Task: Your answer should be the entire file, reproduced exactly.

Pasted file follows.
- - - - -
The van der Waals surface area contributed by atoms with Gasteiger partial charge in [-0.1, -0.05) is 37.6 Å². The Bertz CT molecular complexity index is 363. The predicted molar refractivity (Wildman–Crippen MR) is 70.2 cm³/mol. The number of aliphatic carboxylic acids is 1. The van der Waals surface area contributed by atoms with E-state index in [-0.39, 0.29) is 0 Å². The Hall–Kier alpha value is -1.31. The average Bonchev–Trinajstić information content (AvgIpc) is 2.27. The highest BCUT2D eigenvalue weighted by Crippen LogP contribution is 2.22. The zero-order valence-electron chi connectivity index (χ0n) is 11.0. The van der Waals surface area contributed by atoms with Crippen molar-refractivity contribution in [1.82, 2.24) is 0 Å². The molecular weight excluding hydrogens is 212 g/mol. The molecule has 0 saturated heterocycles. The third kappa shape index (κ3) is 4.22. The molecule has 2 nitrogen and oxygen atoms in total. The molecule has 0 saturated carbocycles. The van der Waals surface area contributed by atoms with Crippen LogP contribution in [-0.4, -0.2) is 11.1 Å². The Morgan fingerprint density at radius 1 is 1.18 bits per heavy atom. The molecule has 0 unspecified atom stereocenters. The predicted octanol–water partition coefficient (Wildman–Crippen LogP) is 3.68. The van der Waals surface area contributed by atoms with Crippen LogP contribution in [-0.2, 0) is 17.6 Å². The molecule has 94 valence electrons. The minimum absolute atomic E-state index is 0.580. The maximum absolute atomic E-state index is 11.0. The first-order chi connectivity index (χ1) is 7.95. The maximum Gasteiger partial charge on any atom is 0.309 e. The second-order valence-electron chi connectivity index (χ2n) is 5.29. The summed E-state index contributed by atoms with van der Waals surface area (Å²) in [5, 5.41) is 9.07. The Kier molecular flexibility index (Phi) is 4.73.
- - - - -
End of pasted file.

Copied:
The van der Waals surface area contributed by atoms with Gasteiger partial charge in [-0.1, -0.05) is 37.6 Å². The Bertz CT molecular complexity index is 363. The predicted molar refractivity (Wildman–Crippen MR) is 70.2 cm³/mol. The number of aliphatic carboxylic acids is 1. The van der Waals surface area contributed by atoms with E-state index in [-0.39, 0.29) is 0 Å². The Hall–Kier alpha value is -1.31. The average Bonchev–Trinajstić information content (AvgIpc) is 2.27. The highest BCUT2D eigenvalue weighted by Crippen LogP contribution is 2.22. The zero-order valence-electron chi connectivity index (χ0n) is 11.0. The van der Waals surface area contributed by atoms with Crippen molar-refractivity contribution in [1.82, 2.24) is 0 Å². The molecular weight excluding hydrogens is 212 g/mol. The molecule has 0 saturated heterocycles. The third kappa shape index (κ3) is 4.22. The molecule has 2 nitrogen and oxygen atoms in total. The molecule has 0 saturated carbocycles. The van der Waals surface area contributed by atoms with Crippen LogP contribution in [-0.4, -0.2) is 11.1 Å². The Morgan fingerprint density at radius 1 is 1.18 bits per heavy atom. The molecule has 0 unspecified atom stereocenters. The predicted octanol–water partition coefficient (Wildman–Crippen LogP) is 3.68. The van der Waals surface area contributed by atoms with Crippen LogP contribution in [-0.2, 0) is 17.6 Å². The molecule has 94 valence electrons. The minimum absolute atomic E-state index is 0.580. The maximum absolute atomic E-state index is 11.0. The first-order chi connectivity index (χ1) is 7.95. The maximum Gasteiger partial charge on any atom is 0.309 e. The second-order valence-electron chi connectivity index (χ2n) is 5.29. The summed E-state index contributed by atoms with van der Waals surface area (Å²) in [5, 5.41) is 9.07. The Kier molecular flexibility index (Phi) is 4.73.